One of the most critical aspects of any car accident case is the discovery phase, in which the parties request information about the accident and each other’s background. Although it is clear that certain types of information are discoverable, there are frequent disputes regarding whether other categories of information and documents must be produced, including medical records. As seasoned Chicago car accident lawyers, we are experienced in handling discovery and know how to ensure that the other side plays by the rules. A recent appellate case demonstrates a common dispute regarding medical records in auto accident cases.
The facts of the case are as follows. The plaintiff filed a negligence action against the defendant in 2015, alleging that the defendant struck the plaintiff with his vehicle while she was crossing the street in a crosswalk. The defendant asserted an affirmative defense to the complaint allegations, arguing that the plaintiff failed to keep a proper lookout and failed to cross the street properly. The defendant also alleged that the plaintiff was intoxicated at the time of impact and that the plaintiff’s negligence rendered her at least 50% or more at fault for the accident.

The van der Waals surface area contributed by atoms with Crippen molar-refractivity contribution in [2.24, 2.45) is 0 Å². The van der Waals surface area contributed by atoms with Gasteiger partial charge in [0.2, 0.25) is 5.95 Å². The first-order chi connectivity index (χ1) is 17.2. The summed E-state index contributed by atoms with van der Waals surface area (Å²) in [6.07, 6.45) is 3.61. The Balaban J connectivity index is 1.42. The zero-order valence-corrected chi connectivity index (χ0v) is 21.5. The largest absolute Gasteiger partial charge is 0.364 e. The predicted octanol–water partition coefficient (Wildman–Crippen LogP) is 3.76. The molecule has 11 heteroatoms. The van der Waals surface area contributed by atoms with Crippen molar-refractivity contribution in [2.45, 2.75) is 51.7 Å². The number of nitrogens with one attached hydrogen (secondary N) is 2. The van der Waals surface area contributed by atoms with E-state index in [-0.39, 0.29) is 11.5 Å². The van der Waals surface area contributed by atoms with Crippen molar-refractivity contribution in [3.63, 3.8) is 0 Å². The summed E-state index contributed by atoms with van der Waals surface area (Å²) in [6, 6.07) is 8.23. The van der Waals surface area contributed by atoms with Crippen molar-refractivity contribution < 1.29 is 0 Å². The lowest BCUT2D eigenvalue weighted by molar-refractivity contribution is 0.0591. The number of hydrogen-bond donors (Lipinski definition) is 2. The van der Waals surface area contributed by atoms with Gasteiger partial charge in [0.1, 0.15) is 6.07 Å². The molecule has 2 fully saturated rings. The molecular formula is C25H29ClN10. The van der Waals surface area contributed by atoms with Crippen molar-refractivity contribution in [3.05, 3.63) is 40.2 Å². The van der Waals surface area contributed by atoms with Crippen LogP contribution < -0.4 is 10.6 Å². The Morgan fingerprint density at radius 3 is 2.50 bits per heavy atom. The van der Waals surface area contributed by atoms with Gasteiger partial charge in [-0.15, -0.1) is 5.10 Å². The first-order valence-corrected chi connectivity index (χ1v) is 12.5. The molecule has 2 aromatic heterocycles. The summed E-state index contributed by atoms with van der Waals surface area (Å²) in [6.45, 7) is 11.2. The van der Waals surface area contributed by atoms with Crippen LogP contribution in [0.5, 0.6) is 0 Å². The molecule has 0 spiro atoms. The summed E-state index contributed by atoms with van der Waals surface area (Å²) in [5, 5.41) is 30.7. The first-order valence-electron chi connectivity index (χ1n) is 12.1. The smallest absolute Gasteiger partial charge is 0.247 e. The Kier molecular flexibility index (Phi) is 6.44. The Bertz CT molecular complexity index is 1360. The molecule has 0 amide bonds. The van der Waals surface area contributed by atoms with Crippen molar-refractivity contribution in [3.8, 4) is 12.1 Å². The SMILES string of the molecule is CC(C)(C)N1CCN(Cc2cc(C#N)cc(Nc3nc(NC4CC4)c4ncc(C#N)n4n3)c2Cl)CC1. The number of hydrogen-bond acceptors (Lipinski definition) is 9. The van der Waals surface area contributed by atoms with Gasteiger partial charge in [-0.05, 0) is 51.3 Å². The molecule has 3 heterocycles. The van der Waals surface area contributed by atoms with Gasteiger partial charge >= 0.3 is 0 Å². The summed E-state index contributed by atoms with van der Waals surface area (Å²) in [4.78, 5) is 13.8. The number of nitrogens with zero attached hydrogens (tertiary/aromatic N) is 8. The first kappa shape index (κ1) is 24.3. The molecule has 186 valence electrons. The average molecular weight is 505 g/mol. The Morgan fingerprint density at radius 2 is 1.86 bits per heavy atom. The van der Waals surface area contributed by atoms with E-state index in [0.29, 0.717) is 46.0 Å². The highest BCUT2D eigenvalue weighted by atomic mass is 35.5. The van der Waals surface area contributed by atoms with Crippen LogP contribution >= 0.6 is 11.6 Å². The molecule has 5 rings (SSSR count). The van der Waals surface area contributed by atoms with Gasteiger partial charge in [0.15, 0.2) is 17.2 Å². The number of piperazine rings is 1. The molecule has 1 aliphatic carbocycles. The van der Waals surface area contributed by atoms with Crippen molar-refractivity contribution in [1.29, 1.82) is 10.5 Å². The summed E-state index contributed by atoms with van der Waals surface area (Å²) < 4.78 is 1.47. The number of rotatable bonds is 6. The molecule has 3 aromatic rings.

During discovery, the plaintiff sent interrogatories to the defendant, which included a request regarding any medical or physical conditions that required a letter of physician’s approval for the defendant to drive. In response, the defendant indicated that he required a letter of approval involving a diabetic reason and identified the doctor who provided the letter. The plaintiff had also requested the identity of any eye doctor or general practitioner who had treated the defendant in the last 10 years. The defendant claimed that these requests sought information that would violate HIPAA and the doctor-patient privilege. He also asserted that his medical health at the time of the accident was not an issue in the litigation.